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Validated high resolution mass spectrometry-based approach for metabolomic fingerprinting of the human gut phenotype

Julie Vanden Bussche (UGent) , Massimo Marzorati (UGent) , Debby Laukens (UGent) and Lynn Vanhaecke (UGent)
(2015) ANALYTICAL CHEMISTRY. 87(21). p.10927-10934
Author
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13/PDO/117
Abstract
Fecal samples are an obvious choice for metabolomic approaches, since they can be obtained non-invasively and allow one to study the interactions between the gut microbiota and the host. The use of ultrahigh performance liquid chromatography hyphenated to Orbitrap high-resolution mass spectrometry (UHPLC-Orbitrap HRMS) in this field is unique. Hence, this study relied on Orbitrap HRMS to develop and validate a metabolic fingerprinting workflow for human feces and in vitro digestive fluids. After chemometric sample extraction optimization, an aqueous dilution appeared necessary to comply to the dynamic range of the MS. The method was proven "fit-for-purpose" through a validation procedure that monitored endogenous metabolites in quality control samples, which displayed in both matrices an excellent linearity (R-2 > 0.990), recoveries ranging from 93% to 105%, and precision with coefficients of variation (CVs) < 15%. Finally, feces from 10 healthy individuals and 13 patients diagnosed with inflammatory bowel disease were subjected to metabolomic fingerprinting. 9553 ions were detected, as well as differentiating profiles between Crohn's disease and ulcerative colitis by means of (orthogonal) partial least-square analysis ((O)PLS)-DA (discriminate analysis) models. Additionally, samples from the dynamic gastrointestinal tract simulator (SHIME (Simulator of the Human Intestinal Microbial Ecosystem) platform) were analyzed resulting in 6446 and 5010 ions for the proximal and distal colonic samples, respectively. Supplementing SHIME feed with antibiotics resulted in a significant shift (P < 0.05) of 27.7% of the metabolites from the proximal data set and 34.3% for the distal one. As a result, the presented fingerprinting approach provided predictive modeling of the gastrointestinal metabolome in vivo and in vitro, offering a window to reveal disease related biomarkers and potential insight into the mechanisms behind pathologies.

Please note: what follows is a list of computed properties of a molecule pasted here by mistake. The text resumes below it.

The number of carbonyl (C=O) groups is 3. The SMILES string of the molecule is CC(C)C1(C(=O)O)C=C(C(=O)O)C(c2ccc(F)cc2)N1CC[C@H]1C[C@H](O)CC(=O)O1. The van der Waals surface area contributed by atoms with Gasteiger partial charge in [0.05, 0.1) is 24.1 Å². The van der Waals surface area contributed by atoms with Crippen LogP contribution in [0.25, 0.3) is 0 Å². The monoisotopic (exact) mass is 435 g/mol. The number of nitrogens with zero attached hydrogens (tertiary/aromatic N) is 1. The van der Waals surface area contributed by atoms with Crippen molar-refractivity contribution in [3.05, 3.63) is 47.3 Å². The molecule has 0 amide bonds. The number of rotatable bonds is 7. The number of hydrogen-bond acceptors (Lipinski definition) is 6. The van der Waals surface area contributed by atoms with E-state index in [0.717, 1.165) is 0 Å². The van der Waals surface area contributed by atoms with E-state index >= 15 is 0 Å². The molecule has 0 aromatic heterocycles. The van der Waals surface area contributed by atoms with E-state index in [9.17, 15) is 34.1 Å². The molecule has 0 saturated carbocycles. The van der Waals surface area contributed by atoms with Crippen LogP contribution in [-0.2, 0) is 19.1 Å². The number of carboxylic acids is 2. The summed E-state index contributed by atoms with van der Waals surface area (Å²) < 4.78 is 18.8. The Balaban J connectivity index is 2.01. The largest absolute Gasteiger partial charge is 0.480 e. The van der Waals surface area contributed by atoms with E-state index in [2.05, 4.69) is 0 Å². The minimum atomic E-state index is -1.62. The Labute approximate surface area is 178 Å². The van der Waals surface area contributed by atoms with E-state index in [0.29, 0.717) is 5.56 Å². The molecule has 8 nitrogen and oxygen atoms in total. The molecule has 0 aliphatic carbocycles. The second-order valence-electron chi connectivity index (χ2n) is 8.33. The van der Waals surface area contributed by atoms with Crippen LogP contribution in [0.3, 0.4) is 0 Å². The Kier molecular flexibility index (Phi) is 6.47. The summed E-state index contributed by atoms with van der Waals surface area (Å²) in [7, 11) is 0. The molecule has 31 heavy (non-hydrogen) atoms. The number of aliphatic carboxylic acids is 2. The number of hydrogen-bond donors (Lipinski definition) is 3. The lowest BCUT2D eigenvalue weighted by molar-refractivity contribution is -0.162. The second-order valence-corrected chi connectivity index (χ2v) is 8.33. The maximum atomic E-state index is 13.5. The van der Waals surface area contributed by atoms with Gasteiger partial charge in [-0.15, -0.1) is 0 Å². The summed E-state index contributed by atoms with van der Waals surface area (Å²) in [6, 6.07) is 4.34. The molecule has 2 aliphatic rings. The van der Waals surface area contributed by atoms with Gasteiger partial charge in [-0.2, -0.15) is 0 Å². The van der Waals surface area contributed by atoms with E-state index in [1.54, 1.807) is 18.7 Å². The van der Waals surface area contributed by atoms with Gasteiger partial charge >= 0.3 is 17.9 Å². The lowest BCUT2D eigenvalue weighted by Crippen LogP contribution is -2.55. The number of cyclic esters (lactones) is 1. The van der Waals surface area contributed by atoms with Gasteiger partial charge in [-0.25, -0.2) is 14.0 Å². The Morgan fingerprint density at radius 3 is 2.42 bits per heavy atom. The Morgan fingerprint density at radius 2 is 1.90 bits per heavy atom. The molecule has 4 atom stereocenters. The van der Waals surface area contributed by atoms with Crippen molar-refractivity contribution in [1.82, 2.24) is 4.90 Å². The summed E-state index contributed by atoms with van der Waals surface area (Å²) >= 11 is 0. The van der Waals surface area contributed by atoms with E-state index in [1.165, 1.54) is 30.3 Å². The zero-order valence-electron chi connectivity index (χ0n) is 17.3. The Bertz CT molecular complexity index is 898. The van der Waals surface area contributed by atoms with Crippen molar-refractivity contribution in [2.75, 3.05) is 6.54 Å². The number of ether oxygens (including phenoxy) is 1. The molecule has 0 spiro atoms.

Keywords
MICROBIOTA, METABONOMICS, FERMENTATION, FECAL METABOLOMICS, INFLAMMATORY-BOWEL-DISEASE, ULCERATIVE-COLITIS, CROHNS-DISEASE, MODEL, HEALTH, PERFORMANCE

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Citation

Please use this url to cite or link to this publication:

Chicago
Vanden Bussche, Julie, Massimo Marzorati, Debby Laukens, and Lynn Vanhaecke. 2015. “Validated High Resolution Mass Spectrometry-based Approach for Metabolomic Fingerprinting of the Human Gut Phenotype.” Analytical Chemistry 87 (21): 10927–10934.
APA
Vanden Bussche, J., Marzorati, M., Laukens, D., & Vanhaecke, L. (2015). Validated high resolution mass spectrometry-based approach for metabolomic fingerprinting of the human gut phenotype. ANALYTICAL CHEMISTRY, 87(21), 10927–10934.